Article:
BERKELEY (AP) — The city of Berkeley will start serving vegan food at public events, jails, senior centers and other city buildings after the city council approved a resolution that calls for the progressive city to cut by half its spending on animal-based products by 2024.
The first-of-its-kind measure approved Tuesday and co-authored by Berkeley Mayor Jesse Arreguín requires the city to offer plant-based foods, including vegetables, fruits, whole grains, legumes, nuts and seeds at public buildings.
It is the result of advocacy efforts by the Berkeley-based animal rights group Direct Action Everywhere, or DxE, which is working for similar policies to be enacted in other major cities, including San Francisco and Chicago.
The group had advocated for the city to serve 100% plant-based food but city officials did not want to go that far yet. The resolution does call on the city manager to present a report by next summer on the feasibility of offering only vegan food.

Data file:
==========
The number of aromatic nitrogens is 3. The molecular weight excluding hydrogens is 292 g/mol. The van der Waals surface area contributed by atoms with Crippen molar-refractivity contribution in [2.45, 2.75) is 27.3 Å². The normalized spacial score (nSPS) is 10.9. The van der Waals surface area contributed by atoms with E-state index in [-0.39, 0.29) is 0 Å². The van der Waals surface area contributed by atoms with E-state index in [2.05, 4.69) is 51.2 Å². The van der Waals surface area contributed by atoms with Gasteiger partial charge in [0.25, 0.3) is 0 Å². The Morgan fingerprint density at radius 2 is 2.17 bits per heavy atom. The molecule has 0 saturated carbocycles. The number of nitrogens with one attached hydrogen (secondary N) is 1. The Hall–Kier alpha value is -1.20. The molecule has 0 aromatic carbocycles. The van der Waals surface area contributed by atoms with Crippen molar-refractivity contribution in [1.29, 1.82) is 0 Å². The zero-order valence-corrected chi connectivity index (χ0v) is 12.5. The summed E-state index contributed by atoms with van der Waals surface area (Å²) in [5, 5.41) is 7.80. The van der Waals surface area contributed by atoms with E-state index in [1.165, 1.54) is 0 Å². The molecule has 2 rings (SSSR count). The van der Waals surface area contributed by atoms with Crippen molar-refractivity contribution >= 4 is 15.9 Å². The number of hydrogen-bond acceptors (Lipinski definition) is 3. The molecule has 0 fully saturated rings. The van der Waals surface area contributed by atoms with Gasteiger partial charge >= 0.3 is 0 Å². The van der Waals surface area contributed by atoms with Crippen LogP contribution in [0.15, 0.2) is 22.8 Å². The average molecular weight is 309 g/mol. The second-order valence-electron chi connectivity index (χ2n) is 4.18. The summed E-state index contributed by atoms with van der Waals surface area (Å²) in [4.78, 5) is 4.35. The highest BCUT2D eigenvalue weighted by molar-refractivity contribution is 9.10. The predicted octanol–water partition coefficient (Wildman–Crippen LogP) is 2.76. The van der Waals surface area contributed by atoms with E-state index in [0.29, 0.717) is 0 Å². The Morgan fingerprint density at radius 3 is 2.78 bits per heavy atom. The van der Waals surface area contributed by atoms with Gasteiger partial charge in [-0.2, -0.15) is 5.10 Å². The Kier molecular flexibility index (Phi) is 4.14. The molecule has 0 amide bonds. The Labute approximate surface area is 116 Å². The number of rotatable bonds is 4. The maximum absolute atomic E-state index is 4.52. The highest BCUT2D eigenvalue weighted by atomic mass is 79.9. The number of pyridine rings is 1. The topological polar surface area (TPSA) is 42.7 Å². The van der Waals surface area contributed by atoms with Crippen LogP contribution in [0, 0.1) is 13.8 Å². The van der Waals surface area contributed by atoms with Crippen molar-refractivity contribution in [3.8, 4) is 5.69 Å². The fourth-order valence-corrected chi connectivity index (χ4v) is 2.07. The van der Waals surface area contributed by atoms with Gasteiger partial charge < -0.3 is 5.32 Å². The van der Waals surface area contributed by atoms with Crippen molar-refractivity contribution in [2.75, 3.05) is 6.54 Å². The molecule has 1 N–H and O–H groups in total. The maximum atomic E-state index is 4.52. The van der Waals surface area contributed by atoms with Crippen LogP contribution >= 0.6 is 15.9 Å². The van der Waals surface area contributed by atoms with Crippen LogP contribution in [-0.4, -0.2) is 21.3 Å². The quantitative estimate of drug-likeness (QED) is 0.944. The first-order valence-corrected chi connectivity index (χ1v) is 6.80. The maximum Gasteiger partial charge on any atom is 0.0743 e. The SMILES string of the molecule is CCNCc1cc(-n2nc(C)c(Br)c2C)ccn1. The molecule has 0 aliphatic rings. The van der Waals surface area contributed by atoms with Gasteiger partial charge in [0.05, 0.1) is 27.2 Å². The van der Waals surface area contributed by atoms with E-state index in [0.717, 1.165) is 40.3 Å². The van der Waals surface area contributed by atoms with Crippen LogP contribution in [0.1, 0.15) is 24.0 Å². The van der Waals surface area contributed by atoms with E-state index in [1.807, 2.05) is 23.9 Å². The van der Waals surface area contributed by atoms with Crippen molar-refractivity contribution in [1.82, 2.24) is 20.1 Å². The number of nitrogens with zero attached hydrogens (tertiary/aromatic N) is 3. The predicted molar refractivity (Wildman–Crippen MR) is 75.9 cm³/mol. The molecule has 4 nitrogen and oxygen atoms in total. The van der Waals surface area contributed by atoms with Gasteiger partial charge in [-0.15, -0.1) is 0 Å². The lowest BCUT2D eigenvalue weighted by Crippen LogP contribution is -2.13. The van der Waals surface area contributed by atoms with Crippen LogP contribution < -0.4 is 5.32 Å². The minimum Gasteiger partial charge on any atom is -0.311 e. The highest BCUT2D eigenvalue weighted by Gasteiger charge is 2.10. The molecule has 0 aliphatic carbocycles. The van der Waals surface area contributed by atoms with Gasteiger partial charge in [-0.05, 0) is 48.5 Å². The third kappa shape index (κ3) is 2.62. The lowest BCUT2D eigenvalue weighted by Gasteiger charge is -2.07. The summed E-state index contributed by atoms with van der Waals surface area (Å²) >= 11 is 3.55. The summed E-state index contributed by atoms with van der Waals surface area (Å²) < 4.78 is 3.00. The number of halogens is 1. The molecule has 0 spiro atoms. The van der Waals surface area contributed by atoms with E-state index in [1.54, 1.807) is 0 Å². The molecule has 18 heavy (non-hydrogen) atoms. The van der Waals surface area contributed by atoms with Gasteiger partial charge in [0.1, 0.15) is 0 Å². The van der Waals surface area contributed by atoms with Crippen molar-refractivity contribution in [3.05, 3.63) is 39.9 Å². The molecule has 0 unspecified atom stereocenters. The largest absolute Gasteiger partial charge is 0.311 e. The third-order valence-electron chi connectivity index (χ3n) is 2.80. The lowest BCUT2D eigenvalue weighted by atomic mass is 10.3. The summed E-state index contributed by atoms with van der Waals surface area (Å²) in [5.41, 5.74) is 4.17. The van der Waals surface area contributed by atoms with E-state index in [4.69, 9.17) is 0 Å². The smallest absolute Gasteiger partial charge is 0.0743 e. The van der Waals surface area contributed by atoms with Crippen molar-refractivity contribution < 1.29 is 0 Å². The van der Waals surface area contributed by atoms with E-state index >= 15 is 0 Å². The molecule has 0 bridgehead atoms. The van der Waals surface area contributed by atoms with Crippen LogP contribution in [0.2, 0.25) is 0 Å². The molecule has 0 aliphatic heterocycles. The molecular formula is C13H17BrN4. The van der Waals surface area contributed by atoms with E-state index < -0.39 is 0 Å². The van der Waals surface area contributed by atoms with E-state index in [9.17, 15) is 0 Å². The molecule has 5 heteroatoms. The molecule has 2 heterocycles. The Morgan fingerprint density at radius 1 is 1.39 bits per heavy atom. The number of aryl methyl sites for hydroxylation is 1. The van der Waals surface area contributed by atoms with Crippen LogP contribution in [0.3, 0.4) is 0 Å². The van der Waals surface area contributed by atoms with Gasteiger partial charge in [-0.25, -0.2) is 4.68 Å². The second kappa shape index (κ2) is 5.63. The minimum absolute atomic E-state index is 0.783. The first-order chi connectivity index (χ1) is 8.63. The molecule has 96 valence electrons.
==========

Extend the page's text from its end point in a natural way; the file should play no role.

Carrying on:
The resolution does not apply to schools, which are operated by an independent school district.
Cutting meat and dairy consumption is part of the city’s efforts to fight climate change by cutting greenhouse gas emissions, according to the resolution.
Berkeley has spearheaded several environmental measures, including being the first city in the country to ban natural gas lines from new buildings in 2019.
The city was also the first in the county to implement a trash recycling program in the 1970s.
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